German Covid-19 laws aim to balance freedoms and containment

Out-Law News | 19 Nov 2020 | 1:39 pm | 2 min. read

Local and regional authorities in Germany that wish to impose measures to contain the spread of coronavirus will have to justify the reasonableness of those measures under new laws approved by law makers.

The change in the law comes in light of growing scrutiny of the proportionality of restrictions on personal freedoms in Germany, said Dr. Nils Rauer of Pinsent Masons, the law firm behind Out-Law.

Rauer said: "The amendments have been criticised for allowing the government to further limit individuals' constitutional rights and freedoms. However, authorities will now not only have to consider whether the restrictive measures are necessary for containing the pandemic, but also formally take into account the fundamental rights the measures would impinge on when assessing their proportionality. "It is therefore fair to say that in the same way as the new law allows restrictions, it also strengthens individuals’ rights."

Rauer was commenting after both the Bundestag and the Bundesrat, Germany's two houses of parliament, voted to approve the so-called 'Third law to protect the population in the event of an epidemic situation of national importance' on Wednesday evening, following hours of debate in both chambers. The new laws have been signed by the German president and will have effect after they are published in the country's public gazette, the Bundesgesetzesblatt.

"The Bill is meant to amend several already enacted provisions dealing with the containment of the Covid-19 pandemic," Rauer said. "Notably, the German Infection Protection Act is at the core of the legislative changes. The main purpose of the new law is to effectively and adequately fight the pandemic while at the same time preserving the highest level of personal freedoms of the German people. To achieve this, a new catalogue of measures to choose from proportionally is included. These measures may be taken based on a strict reasonableness test. Local as well as regional authorities need to balance and take into account the respective level of infection rates at the time being and the circumstances of the very matter at issue."

In Germany, like in many other European countries, the number of cases of Covid-19 infection has increased in recent weeks. This has given rise to the fear that Germany's public health system would be overwhelmed during the winter period unless action to quell the continued spread of the virus was taken.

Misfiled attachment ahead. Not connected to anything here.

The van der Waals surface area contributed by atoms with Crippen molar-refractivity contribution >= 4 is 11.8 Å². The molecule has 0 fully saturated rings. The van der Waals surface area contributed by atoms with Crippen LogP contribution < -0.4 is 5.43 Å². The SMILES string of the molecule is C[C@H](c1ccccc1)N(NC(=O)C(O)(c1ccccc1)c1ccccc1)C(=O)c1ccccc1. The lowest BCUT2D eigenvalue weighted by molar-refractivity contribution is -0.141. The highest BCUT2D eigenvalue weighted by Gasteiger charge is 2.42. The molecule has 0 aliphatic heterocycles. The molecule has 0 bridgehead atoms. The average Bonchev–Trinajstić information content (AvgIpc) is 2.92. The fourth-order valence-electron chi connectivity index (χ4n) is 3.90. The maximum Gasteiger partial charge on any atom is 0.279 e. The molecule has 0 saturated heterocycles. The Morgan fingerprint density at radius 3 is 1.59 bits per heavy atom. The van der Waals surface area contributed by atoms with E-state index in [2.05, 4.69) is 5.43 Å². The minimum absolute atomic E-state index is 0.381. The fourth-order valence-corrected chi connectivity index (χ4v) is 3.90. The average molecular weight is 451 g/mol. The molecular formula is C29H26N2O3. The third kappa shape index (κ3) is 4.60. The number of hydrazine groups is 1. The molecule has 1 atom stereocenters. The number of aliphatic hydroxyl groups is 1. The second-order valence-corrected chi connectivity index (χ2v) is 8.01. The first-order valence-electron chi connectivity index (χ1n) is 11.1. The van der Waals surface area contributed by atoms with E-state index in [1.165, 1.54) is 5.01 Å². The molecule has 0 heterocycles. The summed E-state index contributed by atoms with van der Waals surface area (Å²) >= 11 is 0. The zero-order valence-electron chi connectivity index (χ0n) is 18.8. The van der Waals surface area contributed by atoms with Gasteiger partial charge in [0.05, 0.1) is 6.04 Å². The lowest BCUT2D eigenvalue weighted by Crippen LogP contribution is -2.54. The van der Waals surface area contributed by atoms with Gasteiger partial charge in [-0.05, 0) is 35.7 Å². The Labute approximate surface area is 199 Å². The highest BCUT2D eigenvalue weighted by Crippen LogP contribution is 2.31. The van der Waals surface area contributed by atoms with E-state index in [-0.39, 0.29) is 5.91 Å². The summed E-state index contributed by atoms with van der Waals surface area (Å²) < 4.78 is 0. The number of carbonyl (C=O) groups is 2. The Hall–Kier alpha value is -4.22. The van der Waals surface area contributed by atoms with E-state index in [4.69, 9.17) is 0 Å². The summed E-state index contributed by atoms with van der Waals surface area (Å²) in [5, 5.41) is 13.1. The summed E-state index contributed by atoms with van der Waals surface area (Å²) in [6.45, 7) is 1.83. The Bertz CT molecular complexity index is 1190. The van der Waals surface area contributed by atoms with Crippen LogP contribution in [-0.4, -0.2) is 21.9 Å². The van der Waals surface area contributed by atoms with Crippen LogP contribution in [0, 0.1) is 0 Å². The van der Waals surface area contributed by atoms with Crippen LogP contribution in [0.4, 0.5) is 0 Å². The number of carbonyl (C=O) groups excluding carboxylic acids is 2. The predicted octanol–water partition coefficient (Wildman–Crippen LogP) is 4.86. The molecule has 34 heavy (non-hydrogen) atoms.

At the end of October, the heads of federal states within Germany, in cooperation with German central government in Berlin, ordered a partial lockdown for the whole of Germany until at least early December. Rauer said that the measures have resulted in a slow down of public life, though not to the extent seen in other areas of the world. The authorities are currently evaluating whether the measures are serving their purpose.

Rauer said: "The measures imposed to contain the spread of Covid-19 over the past months have come in for judicial scrutiny. Several German courts have lifted individual administrative measures due to a lack of adequate legislative authorisation. The measures were held to be a violation of the principle of proportionality, with personal rights seen to be infringed with due to the lack of adequate balancing of interests. This prompted calls for German legislators to provide legal certainty and offer guidance to administrative bodies on how they can reach their individual decisions on any restrictive measures."

"Many state and federal parliamentarians in Germany believe they have not been sufficiently involved in the decision making processes that took place in the past, so the debate about where to draw the line between executive competence and the need for legislative measures is likely to continue. It is against this background that the newly introduced measures will be tested and reviewed in the weeks to come. Courts will yet again play their part in this," Rauer said.